Hungry Dan delves into Shanghai's Friday Muslim Market in search of fabled super-tasty eats. Will the Market cure the Hungry One's hangover? Only Dan can tell....
On many an occasion, I'd heard tales of a rare vestige of authentic Muslim life still intact amidst the concrete jungle of Shanghai. As the legend goes, every Friday sometime around 11am, before dhuhr, the second of five daily prayer sessions, the local Hui (Muslim Han Chinese) and Uyghur populations congregate outside the Hu Xi Mosque for the weekly Muslim Market, constructing tents and mobile kitchens and lining the street with tables and chairs both for themselves and for any lucky enough to stumble upon this urban bazaar.
Still ravaged from an intense evening of boozing the night before (beer, wine, tequila, whiskey, vodka and huangjiu), I approach the corner of Changde Lu and Aomen Lu, my stomach ever-turning, a few dry heaves threatening a total purge.
The mosque's gigantic minaret rises before me and I wonder if a little prayer and absolution from above might ease my pickled insides, allowing me to enjoy the halal delights I came for: lamb and bread galore.
A man in a white skull cap sits outside the entrance huddled next to a large box. I deposit RMB 5 in his donation bin before entering the Hu Xi courtyard.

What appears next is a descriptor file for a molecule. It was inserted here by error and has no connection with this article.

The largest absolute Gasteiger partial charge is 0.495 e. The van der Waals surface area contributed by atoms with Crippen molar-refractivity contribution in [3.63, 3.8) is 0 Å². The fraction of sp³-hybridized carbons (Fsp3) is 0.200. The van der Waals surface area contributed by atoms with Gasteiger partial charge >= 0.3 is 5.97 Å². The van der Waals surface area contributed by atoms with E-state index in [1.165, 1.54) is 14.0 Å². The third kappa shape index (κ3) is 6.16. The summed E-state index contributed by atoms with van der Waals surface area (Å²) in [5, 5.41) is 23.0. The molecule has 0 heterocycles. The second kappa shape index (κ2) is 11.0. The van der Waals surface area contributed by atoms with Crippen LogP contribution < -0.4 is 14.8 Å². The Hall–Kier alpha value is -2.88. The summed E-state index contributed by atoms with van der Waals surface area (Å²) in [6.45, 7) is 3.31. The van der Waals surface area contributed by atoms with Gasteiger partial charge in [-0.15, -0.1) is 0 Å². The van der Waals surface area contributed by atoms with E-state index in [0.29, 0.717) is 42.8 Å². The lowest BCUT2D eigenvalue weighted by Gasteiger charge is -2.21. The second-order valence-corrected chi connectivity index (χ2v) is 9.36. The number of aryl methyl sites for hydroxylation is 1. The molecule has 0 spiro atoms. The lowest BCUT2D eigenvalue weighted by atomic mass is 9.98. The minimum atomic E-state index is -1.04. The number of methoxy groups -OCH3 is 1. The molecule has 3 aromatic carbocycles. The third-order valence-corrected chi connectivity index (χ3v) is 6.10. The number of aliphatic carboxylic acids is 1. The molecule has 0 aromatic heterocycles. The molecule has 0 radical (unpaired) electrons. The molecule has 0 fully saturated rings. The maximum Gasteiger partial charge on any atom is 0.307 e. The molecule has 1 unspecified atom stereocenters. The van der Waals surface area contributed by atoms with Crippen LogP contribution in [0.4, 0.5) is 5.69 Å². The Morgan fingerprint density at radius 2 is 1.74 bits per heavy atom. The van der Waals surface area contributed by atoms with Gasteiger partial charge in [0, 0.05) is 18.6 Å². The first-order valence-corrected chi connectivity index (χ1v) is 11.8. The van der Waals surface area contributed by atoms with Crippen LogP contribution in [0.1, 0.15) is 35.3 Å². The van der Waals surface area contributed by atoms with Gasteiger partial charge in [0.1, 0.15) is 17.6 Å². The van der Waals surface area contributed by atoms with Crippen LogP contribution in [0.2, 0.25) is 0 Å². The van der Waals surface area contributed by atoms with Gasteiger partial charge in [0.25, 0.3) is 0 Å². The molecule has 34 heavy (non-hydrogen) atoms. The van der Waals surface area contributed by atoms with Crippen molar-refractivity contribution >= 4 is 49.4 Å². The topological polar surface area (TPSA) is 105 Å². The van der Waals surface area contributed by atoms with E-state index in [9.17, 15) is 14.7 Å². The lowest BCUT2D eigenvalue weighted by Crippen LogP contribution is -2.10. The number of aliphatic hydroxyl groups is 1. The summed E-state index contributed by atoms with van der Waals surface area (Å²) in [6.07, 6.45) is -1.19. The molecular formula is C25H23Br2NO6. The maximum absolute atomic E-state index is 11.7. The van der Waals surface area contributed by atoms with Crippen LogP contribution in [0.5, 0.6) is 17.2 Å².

The architecture, grounds, greenery and alabaster walls are all quite lovely. However, as soon as I notice the pile of shoes, sandals and slippers marring the scene, I realize that I have no recollection of having changed my socks from the night before. The potential foot odor, combined with high percentages of sock lost to holes in toe and heel, forces me to abandon my plan to petition the powers that be for a quick hangover remedy. If anything, I muse, I'll be forgiven for not forcing my foul foot stank on a legion of devout prayers.
As I exit the grounds I slip the gatekeeper another fiver, feeling slightly guilty that I would ask someone else's God to bail me out of such an inconsequential predicament. In the future I'll save these theological inquiries for a serious situation—like if I'm being robbed at gunpoint, held for ransom or wrongly accused of a heinous crime. For now I'll just sweat out those last drops of liquor and flush the system with plenty of cold water.